• The continuously increasing availability of detectors and methods makes sometimes difficult to select the best processes and algorithms for specific tasks. In this regard we welcome talks on algorithm selection, modification and performance evaluation.
  • Talks addressing the development of computationally cost-effective workflows, in particular for the use or analysis of large datasets and the application of intensive computing processes will constitute a welcome addition to the session’s discussion.

S14: Large-scale and intensive computational workflows in archaeological remote sensing: from big data to data science

Francesc C. Conesa, Arnau Garcia-Molsosa, Hector A. Orengo, Catalan Institute of Classical Archaeology

The last few years have seen an unprecedented advance in the application of computational approaches for the remote analysis of archaeological landscapes, sites and features. This progress is mostly related to improvements in availability, diversity and quality of remote sensing data acquired from multiple platforms (ranging from satellite imagery to UAVs) and sensors (e.g. multispectral, radar, lidar, thermal) but also to increased access to high performance computing. This is partly related to the development of multi-petabyte catalogues of geospatial datasets linked to cloud computing environments accessible through web-based application programming interfaces associated to interactive development environments. These have granted the research community unparalleled access to geospatial data and computing power, and facilitated the development of large-scale, multi-temporal and multi-sensor analyses of the Earth’s surface. These environments have also been instrumental in the implementation of intensive computational processes, such as machine learning-based data classification, multi-scale topographic analysis, long-term time series analysis, and so on.
Many computing platforms have recently gain some popularity and are boosting a fast-growing number of applications. Among those, we highlight the of Amazon Web Services or the Data and Information Access Services that are run by the Copernicus satellite program. In particular, Google’s Earth Engine have been integrated into the archaeologist toolkit in a wide range of topics such as site detection and the long-term monitoring and management of cultural landscapes (see for instance Agapiou 2016; Rayne e al. 2017; Orengo and Petrie, 2018; Orengo 2020, Agapiou 2021).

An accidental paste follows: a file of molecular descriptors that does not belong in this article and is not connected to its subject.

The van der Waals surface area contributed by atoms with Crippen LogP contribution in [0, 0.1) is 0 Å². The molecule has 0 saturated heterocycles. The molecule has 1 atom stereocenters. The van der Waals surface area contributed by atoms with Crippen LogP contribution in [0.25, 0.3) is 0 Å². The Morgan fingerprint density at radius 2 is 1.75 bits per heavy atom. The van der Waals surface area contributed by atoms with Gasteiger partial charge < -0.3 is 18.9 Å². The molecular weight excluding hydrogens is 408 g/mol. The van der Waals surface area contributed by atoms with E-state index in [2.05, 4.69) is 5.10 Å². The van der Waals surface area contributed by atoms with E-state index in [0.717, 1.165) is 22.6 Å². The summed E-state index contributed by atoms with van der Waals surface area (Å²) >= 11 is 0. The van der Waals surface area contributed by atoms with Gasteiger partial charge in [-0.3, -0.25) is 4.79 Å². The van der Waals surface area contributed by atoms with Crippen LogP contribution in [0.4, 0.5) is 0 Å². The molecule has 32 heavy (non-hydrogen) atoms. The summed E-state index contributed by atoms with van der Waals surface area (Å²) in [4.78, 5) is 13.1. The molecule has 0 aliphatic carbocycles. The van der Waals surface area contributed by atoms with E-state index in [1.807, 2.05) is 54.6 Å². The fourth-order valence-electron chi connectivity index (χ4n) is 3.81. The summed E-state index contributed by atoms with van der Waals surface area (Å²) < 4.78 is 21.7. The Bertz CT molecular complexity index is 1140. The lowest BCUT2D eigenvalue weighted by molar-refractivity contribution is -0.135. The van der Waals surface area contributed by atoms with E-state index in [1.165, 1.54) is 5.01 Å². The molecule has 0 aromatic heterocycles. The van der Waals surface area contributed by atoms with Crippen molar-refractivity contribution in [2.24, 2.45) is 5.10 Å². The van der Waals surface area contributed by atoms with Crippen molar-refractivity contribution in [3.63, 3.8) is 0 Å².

This session will aim at showcasing and discussing new computational workflows for the treatment and analysis of large or complex remote sensing and other geospatial datasets. The adoption of cloud-computing platforms and other reproducible processing operations ultimately leave more time and resources for data interpretation and compared studies. We therefore encourage submissions that highlight innovative remote-based archaeological applications in the following or similar topics:

  • Implementation of high-performance computing workflows
  • Application of cloud-based computing platforms to archaeological remote sensing problems
  • Use of multi-petabyte repositories of geospatial datasets
  • Complex computing or multiplatform workflows
  • Remote sensing analysis of large areas
  • Landscape analyses over time-series
  • Geospatial data cleaning and preparation
  • Synergistic use of multispectral and radar satellite imagery
  • Integration of multi-sensor or complex types of remote sensing data

For more details about the sessions, follow this link:

The call for abstracts is now open (deadline for submissions March 21st 2022). Link to the online submission process:

We look forward to seeing you in Oxford!